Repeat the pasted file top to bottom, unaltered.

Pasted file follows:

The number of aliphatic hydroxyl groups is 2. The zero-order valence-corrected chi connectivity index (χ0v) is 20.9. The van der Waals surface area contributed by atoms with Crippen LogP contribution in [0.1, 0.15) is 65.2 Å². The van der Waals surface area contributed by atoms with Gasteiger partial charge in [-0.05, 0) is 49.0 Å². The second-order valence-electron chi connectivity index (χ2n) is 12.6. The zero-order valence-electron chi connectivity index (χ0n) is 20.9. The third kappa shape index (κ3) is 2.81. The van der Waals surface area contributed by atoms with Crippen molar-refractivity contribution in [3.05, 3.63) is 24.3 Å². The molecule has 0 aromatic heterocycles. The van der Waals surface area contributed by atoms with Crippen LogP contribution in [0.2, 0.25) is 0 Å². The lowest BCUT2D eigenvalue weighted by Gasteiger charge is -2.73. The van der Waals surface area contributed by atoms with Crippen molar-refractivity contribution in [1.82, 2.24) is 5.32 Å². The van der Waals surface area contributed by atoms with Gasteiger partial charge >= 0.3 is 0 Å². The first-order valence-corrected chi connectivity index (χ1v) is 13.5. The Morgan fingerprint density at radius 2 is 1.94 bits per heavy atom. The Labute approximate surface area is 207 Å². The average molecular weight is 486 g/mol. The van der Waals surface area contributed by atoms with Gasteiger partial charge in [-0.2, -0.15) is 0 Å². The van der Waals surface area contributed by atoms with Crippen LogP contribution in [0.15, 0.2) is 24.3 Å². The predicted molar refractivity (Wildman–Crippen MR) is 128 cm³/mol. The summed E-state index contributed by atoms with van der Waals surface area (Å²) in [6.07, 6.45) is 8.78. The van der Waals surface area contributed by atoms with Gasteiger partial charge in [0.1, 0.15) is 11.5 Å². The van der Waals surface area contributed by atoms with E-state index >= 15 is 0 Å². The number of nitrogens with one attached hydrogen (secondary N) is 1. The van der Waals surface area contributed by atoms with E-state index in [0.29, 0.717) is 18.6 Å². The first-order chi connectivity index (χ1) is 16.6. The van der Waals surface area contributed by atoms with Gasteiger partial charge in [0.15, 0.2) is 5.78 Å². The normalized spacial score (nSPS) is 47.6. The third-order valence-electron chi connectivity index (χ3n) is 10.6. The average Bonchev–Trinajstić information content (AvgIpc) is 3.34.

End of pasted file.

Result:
The number of aliphatic hydroxyl groups is 2. The zero-order valence-corrected chi connectivity index (χ0v) is 20.9. The van der Waals surface area contributed by atoms with Crippen LogP contribution in [0.1, 0.15) is 65.2 Å². The van der Waals surface area contributed by atoms with Gasteiger partial charge in [-0.05, 0) is 49.0 Å². The second-order valence-electron chi connectivity index (χ2n) is 12.6. The zero-order valence-electron chi connectivity index (χ0n) is 20.9. The third kappa shape index (κ3) is 2.81. The van der Waals surface area contributed by atoms with Crippen molar-refractivity contribution in [3.05, 3.63) is 24.3 Å². The molecule has 0 aromatic heterocycles. The van der Waals surface area contributed by atoms with Crippen LogP contribution in [0.2, 0.25) is 0 Å². The lowest BCUT2D eigenvalue weighted by Gasteiger charge is -2.73. The van der Waals surface area contributed by atoms with Crippen molar-refractivity contribution in [1.82, 2.24) is 5.32 Å². The van der Waals surface area contributed by atoms with Gasteiger partial charge >= 0.3 is 0 Å². The first-order valence-corrected chi connectivity index (χ1v) is 13.5. The Morgan fingerprint density at radius 2 is 1.94 bits per heavy atom. The Labute approximate surface area is 207 Å². The average molecular weight is 486 g/mol. The van der Waals surface area contributed by atoms with Gasteiger partial charge in [-0.2, -0.15) is 0 Å². The van der Waals surface area contributed by atoms with Crippen LogP contribution in [0.15, 0.2) is 24.3 Å². The predicted molar refractivity (Wildman–Crippen MR) is 128 cm³/mol. The summed E-state index contributed by atoms with van der Waals surface area (Å²) in [6.07, 6.45) is 8.78. The van der Waals surface area contributed by atoms with Gasteiger partial charge in [0.1, 0.15) is 11.5 Å². The van der Waals surface area contributed by atoms with E-state index >= 15 is 0 Å². The number of nitrogens with one attached hydrogen (secondary N) is 1. The van der Waals surface area contributed by atoms with E-state index in [0.29, 0.717) is 18.6 Å². The first-order chi connectivity index (χ1) is 16.6. The van der Waals surface area contributed by atoms with Gasteiger partial charge in [0.15, 0.2) is 5.78 Å². The normalized spacial score (nSPS) is 47.6. The third-order valence-electron chi connectivity index (χ3n) is 10.6. The average Bonchev–Trinajstić information content (AvgIpc) is 3.34.